Constanze Bachmann’s The Compression of Space/Lord of Trash Mountain was an ode to the avant-gardes, with stark shirts and layering, while Bachmann’s collection led into Kate Cockburn’s space age Hawaiian motocross world Outer Space, Outer my Mind. One for the boys, she paired long shorts, sliders and socks with rounded shoulders, volume and primary colours in a neoprene collection of prints and fun. The light-heartedness continued in Heather Dooley’s wonderful La Vie Parisienne, which transported us to a Victoriana velvet hedonistic vision of Paris, where everyone is beyond elegant, dressed to the nines and adorned in tassels, impeccable trims and deliciously rich fabrics. The shoes almost stole the show with their Rochas-esque adornments: La Vie Parisienne - c’est plus que chic et fancy-free.
From the past to the future, the final four designers all presented strong work, but arguably the best came from Nina Cutler with her golden vision of a modern ghetto eighties. Volume, chains - both in print form and reality - and the most street version of the Virgin Mary ever seen, all came out to play. The collection had a coherent personality. It made you smile but it was also new, off-beat and truly proved that all that glitters is gold. Where Cutler’s silhouettes stood out from the body, Genetic Metamorphosis by Eleanor Paulin was a Valentino-style collection of flattering and colourful pieces – particularly impressive given that the main material used was thin strips of leather. Whether she hand-cut or laser-cut each item, there’s no denying the dedication to her craft.
Rachael Eustace, the penultimate designer to present, who showed her collection, The Blind Spot, was the only one to create for both men and women. What she had produced was a multitude of outstanding outerwear pieces, styled supremely. Where the clothes were perhaps not the most out-there, (that is no bad thing, they were absolutely gorgeous and Eustace clearly has a talent for coats), the styling presented an interesting new way to wear them: rather than put a coat on, why not attach it to another one with a huge bulldog clip and have it drape over one shoulder, à la cape? Or, perhaps you’d rather have two bulldog clips attached by a chain around your neck with your coat hanging from there? It really truly worked.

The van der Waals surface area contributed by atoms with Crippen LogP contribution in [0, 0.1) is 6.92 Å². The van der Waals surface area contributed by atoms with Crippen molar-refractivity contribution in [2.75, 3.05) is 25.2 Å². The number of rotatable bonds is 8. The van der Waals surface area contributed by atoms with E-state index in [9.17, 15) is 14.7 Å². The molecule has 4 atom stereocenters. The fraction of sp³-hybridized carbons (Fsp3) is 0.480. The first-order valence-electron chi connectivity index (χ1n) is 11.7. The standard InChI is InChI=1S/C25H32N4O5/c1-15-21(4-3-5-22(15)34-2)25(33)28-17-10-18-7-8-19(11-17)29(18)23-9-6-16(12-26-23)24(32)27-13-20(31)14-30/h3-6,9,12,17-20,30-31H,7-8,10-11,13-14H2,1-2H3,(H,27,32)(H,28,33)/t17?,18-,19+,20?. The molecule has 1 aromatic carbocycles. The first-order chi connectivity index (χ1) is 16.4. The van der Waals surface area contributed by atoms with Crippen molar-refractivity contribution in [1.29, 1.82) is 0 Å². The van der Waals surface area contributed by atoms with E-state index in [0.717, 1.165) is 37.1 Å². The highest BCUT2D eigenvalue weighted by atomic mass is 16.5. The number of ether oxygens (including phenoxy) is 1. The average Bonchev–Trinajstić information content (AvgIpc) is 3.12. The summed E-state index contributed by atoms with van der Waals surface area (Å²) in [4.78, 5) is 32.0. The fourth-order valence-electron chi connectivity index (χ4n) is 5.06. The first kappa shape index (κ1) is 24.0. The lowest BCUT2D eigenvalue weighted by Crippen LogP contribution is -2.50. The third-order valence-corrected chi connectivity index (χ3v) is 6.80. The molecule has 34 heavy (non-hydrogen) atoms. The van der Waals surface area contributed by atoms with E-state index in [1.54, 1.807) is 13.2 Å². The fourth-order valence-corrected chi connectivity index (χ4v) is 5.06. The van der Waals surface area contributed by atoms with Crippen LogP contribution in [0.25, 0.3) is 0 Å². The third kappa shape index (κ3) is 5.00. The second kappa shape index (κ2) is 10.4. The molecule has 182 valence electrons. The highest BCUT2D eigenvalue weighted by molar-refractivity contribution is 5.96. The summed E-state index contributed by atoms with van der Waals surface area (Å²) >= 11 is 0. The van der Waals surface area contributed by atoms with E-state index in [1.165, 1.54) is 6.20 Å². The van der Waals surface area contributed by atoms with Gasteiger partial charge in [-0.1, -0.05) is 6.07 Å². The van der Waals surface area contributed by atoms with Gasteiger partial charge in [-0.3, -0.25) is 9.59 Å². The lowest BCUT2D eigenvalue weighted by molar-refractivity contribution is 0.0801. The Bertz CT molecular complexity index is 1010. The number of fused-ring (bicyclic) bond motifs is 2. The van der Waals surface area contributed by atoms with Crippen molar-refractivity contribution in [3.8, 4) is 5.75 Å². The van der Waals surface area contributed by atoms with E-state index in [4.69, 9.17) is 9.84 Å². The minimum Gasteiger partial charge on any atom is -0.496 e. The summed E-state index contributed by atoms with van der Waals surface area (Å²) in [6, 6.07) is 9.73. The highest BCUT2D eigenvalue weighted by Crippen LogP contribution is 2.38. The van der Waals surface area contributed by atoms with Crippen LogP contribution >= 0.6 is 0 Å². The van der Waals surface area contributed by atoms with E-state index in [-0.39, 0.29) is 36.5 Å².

Last, but definitely not least, was a collection with a splash of humour, a dash of volume and a smorgåsbord of beautifully striped confections in lavish fabrics. Fauve, moi? by Melissa Villevieille was wearable, covetable and exciting. Stripes were interrupted at the derrière by a bulls-eye style target on each cheek, emphasising the body part of the moment. There was beading, there was glitter, there were raw edges, structure and softness, which somehow Villevieille brought together into a coherent collection that closed this section of the show wonderfully.
From start to finish, there was not a moment of the College of Art’s Catwalk show that disappointed. The wealth and breadth of talent from both the upcoming graduates and those in their second or third years was overwhelming. Graduate fashion, in particular, is important as a hub of intense creativity, a place where individual vision is fostered and does not have to be limited to fit a commercial aim as so often happens when they are working in the corporate fashion world. Such talent and potential gives you a frisson of electric anticipation at what’s next in store for these young designers, and where they may end up on the international fashion playing field. Wherever it may be, they deserve every success.
[The Edinburgh College of Art Degree Show 2015 is due to take place from May 30 – June 7 2015. To find out more, click here.]
Words: Charlotte Sutherland-Hawes
Photography: Gareth Easton